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Rediff.com  » News » Former nightclub will be India's brand new cultural hub in US

Former nightclub will be India's brand new cultural hub in US

October 31, 2013 13:20 IST

The government of India has brought a property to house an Indian Cultural Centre in downtown Washington, DC for a whopping $5.7 million.

The deal comes after two decades "of a quest and search for building that could be a voice for India," which, according to Indian Ambassador to the United States Nirupama Rao, had reached epic proportions.

Rao told rediff.com, “It was a priority for me and was one of my goals.”

The property -- a two-story building -- was sold by the principals of Rock Creek Property Group to India for $5,750,000, or $467 per square foot, based on the total building size of 12,325 square feet, which includes two stories plus a small lower level.

“I wasn’t going to leave town without making sure it was done -- and it’s a done deal,” the ambassador, who will relinquish her charge on November 4 and be replaced by S Jaishankar, currently India’s ambassador to China, said, and added, “So, I would count it as one of my major achievements.”

Rao acknowledged that the building would have to be refurbished -- which some real estate analysts conservatively estimate will cost at least $1 million -- but said “the next ambassador will have to take it from here.”

She said that although it was being dubbed as a cultural centre, she envisaged it to be more “of a clearing house for ideas -- a think tank and nerve centre for ideas -- and not just a cultural centre.”

Rao, who was obviously elated over the purchase, said, “It’s a heritage building I believe, which had once been a main post office.”

The building had also once housed a nightclub called Cada Vez, which had attracted a largely Latina and gay clientele.

It has since gone through several other incarnations before being bought by the Rock Creek Property Group in December 2010 for $2.7 million.

At a reception accorded to her by the Indian American community, Rao said, “Our embassy worked very hard on this,” adding that embassy personnel had looked at over 20 buildings before deciding on 1438 U Street.

“Finally the stars were aligned, everything worked out, we purchased the building and now the task is to refurbish it,” she said.

Rao reiterated, “I see it not merely as a cultural centre for India. We have a lot of Indian culture -- all of you have been so active and there are so many Indian Americans who are votaries for India's cultural expression in this country.”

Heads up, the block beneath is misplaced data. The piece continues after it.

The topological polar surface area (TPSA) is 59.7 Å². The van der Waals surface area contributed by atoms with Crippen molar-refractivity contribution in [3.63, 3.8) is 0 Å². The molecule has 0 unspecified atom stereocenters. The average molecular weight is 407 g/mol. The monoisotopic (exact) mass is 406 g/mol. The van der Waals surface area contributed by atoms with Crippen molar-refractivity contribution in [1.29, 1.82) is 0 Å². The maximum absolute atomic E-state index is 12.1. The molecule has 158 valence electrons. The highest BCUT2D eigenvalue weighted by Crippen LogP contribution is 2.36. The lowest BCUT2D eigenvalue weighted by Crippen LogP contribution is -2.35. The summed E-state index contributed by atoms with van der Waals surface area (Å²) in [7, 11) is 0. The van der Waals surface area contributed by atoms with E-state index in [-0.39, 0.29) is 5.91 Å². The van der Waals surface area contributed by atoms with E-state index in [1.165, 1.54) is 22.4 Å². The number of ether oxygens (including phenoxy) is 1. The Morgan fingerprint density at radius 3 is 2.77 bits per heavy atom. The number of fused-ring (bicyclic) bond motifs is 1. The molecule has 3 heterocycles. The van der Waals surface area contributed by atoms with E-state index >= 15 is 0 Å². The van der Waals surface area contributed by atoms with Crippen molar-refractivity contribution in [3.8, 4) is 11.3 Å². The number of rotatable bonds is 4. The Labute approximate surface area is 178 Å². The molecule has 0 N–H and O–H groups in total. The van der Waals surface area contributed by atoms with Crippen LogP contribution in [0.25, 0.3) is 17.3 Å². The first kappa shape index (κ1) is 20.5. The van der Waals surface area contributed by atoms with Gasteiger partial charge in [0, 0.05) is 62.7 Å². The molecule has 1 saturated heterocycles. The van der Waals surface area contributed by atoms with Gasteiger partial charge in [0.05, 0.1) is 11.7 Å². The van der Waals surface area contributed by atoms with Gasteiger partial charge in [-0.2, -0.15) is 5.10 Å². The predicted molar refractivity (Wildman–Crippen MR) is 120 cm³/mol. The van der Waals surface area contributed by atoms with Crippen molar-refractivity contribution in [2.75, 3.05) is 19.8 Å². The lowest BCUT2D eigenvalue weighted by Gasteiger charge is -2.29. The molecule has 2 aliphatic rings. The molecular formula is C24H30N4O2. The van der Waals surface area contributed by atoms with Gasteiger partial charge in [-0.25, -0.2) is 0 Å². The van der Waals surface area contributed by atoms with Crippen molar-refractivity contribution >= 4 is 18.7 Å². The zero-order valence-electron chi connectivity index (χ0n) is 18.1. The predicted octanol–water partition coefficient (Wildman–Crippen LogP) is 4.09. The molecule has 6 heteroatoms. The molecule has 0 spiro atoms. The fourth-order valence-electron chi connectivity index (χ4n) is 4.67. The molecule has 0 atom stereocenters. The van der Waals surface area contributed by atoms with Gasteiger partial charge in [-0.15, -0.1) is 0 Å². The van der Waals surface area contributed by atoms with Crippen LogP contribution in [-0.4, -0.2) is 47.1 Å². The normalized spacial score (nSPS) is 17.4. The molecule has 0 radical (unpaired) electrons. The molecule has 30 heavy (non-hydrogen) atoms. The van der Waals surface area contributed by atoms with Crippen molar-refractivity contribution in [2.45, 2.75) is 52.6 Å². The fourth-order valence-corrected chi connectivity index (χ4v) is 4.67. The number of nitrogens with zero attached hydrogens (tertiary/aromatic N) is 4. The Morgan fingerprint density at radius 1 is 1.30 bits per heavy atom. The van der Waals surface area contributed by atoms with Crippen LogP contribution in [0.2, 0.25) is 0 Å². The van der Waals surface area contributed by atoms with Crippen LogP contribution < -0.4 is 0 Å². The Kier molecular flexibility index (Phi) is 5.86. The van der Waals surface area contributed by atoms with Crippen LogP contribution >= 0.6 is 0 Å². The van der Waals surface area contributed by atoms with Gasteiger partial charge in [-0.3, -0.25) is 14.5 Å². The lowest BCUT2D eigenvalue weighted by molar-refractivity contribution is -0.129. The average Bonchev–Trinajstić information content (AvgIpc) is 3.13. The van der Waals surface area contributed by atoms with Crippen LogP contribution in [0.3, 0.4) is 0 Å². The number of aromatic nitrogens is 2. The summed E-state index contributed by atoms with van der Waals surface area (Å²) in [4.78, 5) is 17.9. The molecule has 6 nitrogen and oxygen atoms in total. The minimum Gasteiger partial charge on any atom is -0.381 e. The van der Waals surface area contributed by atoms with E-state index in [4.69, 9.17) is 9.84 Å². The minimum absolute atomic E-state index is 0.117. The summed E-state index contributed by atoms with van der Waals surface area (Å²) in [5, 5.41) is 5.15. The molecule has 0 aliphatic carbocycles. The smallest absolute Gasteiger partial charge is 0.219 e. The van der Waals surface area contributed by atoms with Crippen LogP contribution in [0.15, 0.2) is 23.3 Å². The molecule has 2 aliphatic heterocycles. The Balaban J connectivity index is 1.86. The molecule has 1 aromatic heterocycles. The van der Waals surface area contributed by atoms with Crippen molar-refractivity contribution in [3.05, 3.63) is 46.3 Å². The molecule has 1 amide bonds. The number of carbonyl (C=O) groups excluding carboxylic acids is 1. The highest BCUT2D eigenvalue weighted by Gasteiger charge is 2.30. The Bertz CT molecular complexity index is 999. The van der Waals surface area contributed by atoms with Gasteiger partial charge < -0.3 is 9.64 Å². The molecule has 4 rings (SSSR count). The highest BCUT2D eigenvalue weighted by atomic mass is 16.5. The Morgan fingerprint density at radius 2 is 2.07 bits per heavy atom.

Rao said, ‘I see that even more than that. I see that as a nerve centre for new ideas, for seminars, for conferences. That’s been my dream -- that’s been my dream for this centre, to make more people more aware of the importance and significance of India and its growing role in the world.”

At a farewell reception she hosted at the embassy residence on Wednesday night, attended by several hundred guests from senior administration officials, judges, including the newly minted Indian American federal judge, Sri Srinivasan, Indian American community leaders, diplomats and media, Rao couldn’t resist expressing her elation over this acquisition on her watch that will be one of her enduring legacies.

She said, “It’s going to be literally a think tank for India, for innovative exchanges of new concepts and new constructs for this relationship and also a showcasing of Indian culture -- our millenial culture, which is so fascinating for the people of the United States.’

For decades, in interviews with this correspondent, Indian ambassadors posted in Washington would boast that during their watch, they would push for and get the purchase of a property to house an Indian cultural centre, which would be on a par with the India House in London.

These ambassadors would also take the various directors-general of the ICCR when they would visit Washington, DC and show them various properties, but none ultimately panned out.

At various times, members of the affluent Indian American community in the Washington area have approached the government of India and expressed a willingness to raise money for the purchase of a property to showcase India, but New Delhi has been reticent to lose its autonomy by taking up such offers.

Diplomatic observers acknowledged that the purchase happened on Rao’s watch, indicated her perseverance and tenacity to get this done during her tenure and also the clout and influence she exercised with the powers that be in New Delhi.

During its initial 18 months of ownership, the Rock Creek Property Group had examined a number of redevelopment alternatives for the building, which had included a comprehensive development plan to reposition the asset as residential and add several stories of housing.

However, it said, in the end it had opted for its original business plan, which involved strategic interior renovations and then a sale to a user-purchaser who would occupy the entirety of the project for its own use.

Rock Creek’s Gary Schlager, a principal at the firm, said, "The property’s location and special attributes are without equal in this corridor".

He said, "Large, efficient floors sizes, exposed brick and 10-20 foot ceilings are rare and really differentiated this opportunity in the market. We are just thrilled to see the property find the perfect fit in its new owner, the Republic of India, who will invest the requisite capital for its own use and to the benefit of the surrounding, growing community."

Photograph: Paresh Gandhi/Rediff.com

Aziz Haniffa In Washington, DC